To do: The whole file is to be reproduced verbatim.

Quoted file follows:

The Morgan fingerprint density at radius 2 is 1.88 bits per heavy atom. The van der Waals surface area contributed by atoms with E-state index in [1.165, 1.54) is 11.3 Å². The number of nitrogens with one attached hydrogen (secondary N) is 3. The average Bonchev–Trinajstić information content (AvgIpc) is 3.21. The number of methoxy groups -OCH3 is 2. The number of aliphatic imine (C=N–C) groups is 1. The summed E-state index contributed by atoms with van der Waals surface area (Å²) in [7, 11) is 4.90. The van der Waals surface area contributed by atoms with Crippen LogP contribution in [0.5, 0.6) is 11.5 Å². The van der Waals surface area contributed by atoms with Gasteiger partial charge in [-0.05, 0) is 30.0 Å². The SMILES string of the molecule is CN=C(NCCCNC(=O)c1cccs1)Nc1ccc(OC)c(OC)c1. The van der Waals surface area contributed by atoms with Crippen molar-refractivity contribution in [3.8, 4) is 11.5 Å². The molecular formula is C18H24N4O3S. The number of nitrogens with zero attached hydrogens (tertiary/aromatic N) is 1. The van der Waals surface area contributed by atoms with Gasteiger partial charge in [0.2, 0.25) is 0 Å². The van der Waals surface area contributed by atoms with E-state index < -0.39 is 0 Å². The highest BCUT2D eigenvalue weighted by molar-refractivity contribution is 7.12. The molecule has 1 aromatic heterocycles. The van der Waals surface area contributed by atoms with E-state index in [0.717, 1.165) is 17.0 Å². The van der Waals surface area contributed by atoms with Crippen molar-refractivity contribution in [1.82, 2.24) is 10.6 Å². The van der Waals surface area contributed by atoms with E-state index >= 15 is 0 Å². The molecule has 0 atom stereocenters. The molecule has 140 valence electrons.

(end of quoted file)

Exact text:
The Morgan fingerprint density at radius 2 is 1.88 bits per heavy atom. The van der Waals surface area contributed by atoms with E-state index in [1.165, 1.54) is 11.3 Å². The number of nitrogens with one attached hydrogen (secondary N) is 3. The average Bonchev–Trinajstić information content (AvgIpc) is 3.21. The number of methoxy groups -OCH3 is 2. The number of aliphatic imine (C=N–C) groups is 1. The summed E-state index contributed by atoms with van der Waals surface area (Å²) in [7, 11) is 4.90. The van der Waals surface area contributed by atoms with Crippen LogP contribution in [0.5, 0.6) is 11.5 Å². The van der Waals surface area contributed by atoms with Gasteiger partial charge in [-0.05, 0) is 30.0 Å². The SMILES string of the molecule is CN=C(NCCCNC(=O)c1cccs1)Nc1ccc(OC)c(OC)c1. The van der Waals surface area contributed by atoms with Crippen molar-refractivity contribution in [3.8, 4) is 11.5 Å². The molecular formula is C18H24N4O3S. The number of nitrogens with zero attached hydrogens (tertiary/aromatic N) is 1. The van der Waals surface area contributed by atoms with Gasteiger partial charge in [0.2, 0.25) is 0 Å². The van der Waals surface area contributed by atoms with E-state index < -0.39 is 0 Å². The highest BCUT2D eigenvalue weighted by molar-refractivity contribution is 7.12. The molecule has 1 aromatic heterocycles. The van der Waals surface area contributed by atoms with E-state index in [0.717, 1.165) is 17.0 Å². The van der Waals surface area contributed by atoms with Crippen molar-refractivity contribution in [1.82, 2.24) is 10.6 Å². The van der Waals surface area contributed by atoms with E-state index >= 15 is 0 Å². The molecule has 0 atom stereocenters. The molecule has 140 valence electrons.